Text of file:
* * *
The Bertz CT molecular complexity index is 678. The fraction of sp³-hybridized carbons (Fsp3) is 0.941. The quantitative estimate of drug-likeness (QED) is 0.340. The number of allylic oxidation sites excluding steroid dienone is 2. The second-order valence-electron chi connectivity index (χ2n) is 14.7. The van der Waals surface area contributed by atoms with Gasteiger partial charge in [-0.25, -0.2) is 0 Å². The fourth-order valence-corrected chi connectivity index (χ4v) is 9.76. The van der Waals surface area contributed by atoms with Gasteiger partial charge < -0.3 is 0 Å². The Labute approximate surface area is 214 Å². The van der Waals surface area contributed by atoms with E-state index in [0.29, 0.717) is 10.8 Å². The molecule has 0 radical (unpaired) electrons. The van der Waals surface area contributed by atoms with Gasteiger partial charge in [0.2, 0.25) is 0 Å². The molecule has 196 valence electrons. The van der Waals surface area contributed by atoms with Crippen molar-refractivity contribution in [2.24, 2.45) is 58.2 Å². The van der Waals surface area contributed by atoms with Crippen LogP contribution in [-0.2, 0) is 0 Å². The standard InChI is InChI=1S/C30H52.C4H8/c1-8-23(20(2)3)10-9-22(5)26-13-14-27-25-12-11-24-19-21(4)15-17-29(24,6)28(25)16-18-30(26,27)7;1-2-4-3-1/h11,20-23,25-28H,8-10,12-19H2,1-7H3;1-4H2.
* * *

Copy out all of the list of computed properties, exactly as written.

The Bertz CT molecular complexity index is 678. The fraction of sp³-hybridized carbons (Fsp3) is 0.941. The quantitative estimate of drug-likeness (QED) is 0.340. The number of allylic oxidation sites excluding steroid dienone is 2. The second-order valence-electron chi connectivity index (χ2n) is 14.7. The van der Waals surface area contributed by atoms with Gasteiger partial charge in [-0.25, -0.2) is 0 Å². The fourth-order valence-corrected chi connectivity index (χ4v) is 9.76. The van der Waals surface area contributed by atoms with Gasteiger partial charge < -0.3 is 0 Å². The Labute approximate surface area is 214 Å². The van der Waals surface area contributed by atoms with E-state index in [0.29, 0.717) is 10.8 Å². The molecule has 0 radical (unpaired) electrons. The van der Waals surface area contributed by atoms with Gasteiger partial charge in [0.2, 0.25) is 0 Å². The molecule has 196 valence electrons. The van der Waals surface area contributed by atoms with Crippen molar-refractivity contribution in [2.24, 2.45) is 58.2 Å². The van der Waals surface area contributed by atoms with Crippen LogP contribution in [-0.2, 0) is 0 Å². The standard InChI is InChI=1S/C30H52.C4H8/c1-8-23(20(2)3)10-9-22(5)26-13-14-27-25-12-11-24-19-21(4)15-17-29(24,6)28(25)16-18-30(26,27)7;1-2-4-3-1/h11,20-23,25-28H,8-10,12-19H2,1-7H3;1-4H2.